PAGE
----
Taylor Shellfish expands capacity with acquisitions

Published on
February 22, 2017

Oyster giant Taylor Shellfish Farms has expanded its processing and production capability with two new acquisitions.

Shelton, Washington, U.S.A.-based Taylor Shellfish last week purchased Ekone Oyster Company in Bay Center, Washington, for an undisclosed amount. It will officially take over the processor on 1 March. Ekone’s processing facility is 15,000 square feet, plus the company sports an additional 7,700 square feet of nursery buildings and several coolers, freezers, dry good storage buildings, shops and truck storage.

“Taylor Shellfish has been lacking for upland facilities to support our Willapa operations, so these are very welcome resources for us,” Bill Dewey, director of public affairs for Taylor Shellfish, told SeafoodSource.

Ekone Oyster Company produces live in-shell oysters, fresh shucked oysters and an array of smoked fish and shellfish. Taylor will continue using the Ekone brand and products, and will service Ekone’s customers.

“The Ekone Oyster Company operates an excellent business and its brand is well regarded for its quality products. Its variety of smoked products are unique and have a strong following,” said Bill Taylor, CEO of Taylor Shellfish Farms. “We see growth opportunities for the business and Taylor Shellfish will benefit from the increased capacity of the Ekone processing facilities.”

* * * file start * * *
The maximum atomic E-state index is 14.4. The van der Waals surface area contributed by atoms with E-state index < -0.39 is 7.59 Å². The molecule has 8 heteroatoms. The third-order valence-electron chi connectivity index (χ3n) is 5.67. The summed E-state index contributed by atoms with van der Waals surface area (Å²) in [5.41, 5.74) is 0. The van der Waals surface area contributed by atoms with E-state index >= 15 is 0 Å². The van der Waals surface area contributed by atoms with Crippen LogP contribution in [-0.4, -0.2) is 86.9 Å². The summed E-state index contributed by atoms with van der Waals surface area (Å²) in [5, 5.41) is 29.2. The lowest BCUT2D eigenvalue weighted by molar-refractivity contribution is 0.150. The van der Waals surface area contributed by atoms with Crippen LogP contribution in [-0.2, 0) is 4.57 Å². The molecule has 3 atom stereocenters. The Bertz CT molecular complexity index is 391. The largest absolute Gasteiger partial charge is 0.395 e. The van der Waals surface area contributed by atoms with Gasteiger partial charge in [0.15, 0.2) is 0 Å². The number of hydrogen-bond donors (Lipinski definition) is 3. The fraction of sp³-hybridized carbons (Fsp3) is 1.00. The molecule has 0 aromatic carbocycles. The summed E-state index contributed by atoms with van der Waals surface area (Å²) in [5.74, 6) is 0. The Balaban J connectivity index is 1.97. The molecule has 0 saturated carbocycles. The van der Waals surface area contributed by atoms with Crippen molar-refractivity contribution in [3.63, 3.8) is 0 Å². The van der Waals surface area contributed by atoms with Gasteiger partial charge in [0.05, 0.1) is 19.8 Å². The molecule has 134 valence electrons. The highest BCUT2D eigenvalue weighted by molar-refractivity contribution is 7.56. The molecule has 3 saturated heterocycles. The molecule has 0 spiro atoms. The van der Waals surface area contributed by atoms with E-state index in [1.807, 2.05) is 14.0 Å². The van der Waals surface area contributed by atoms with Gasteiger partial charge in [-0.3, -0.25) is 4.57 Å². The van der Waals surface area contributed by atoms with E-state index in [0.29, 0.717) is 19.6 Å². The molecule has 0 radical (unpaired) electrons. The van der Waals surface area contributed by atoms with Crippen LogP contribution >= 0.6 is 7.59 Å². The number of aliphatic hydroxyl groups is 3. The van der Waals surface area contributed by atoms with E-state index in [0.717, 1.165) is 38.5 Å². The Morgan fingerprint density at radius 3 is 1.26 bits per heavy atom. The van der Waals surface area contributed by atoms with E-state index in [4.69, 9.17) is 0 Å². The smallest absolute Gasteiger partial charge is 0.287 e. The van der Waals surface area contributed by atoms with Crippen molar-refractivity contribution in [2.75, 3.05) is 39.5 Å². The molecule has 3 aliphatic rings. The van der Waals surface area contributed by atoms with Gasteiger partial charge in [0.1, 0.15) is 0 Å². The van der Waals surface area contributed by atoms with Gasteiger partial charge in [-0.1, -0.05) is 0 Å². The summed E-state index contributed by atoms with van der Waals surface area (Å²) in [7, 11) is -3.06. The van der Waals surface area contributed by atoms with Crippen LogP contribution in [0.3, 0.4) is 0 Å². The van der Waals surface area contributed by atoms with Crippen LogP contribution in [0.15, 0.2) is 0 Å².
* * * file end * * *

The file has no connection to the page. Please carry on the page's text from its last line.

Nick and Joanne Jambor, who founded the company in 1982, will continue to oversee the business and employees in the months ahead to ensure a smooth transition, according to a statement from Taylor Shellfish. While Ekone already has 50 employees, “We believe we will be adding jobs, in addition to the existing employee team,” Taylor said.

Taylor Shellfish also acquired Acme Seafood in Bow, Washington, last November. Acme’s 140 acres of tidelands produced between 80,000 and 100,000 pounds of Manila clams annually, but oyster production was highly variable.

“Prior to the sale, there was little to no harvesting occurring as all the marketable size shellfish had been harvested,” Dewey said.

“This property will be good for growing both manila clams and oysters,” Taylor co-owner Paul Taylor said in an article in the company’s newsletter. “In anticipation of the sale, we planted some Pacific oyster seed on the property last summer and this crop is looking amazing, in terms of both growth and survival.”

Contributing Editor



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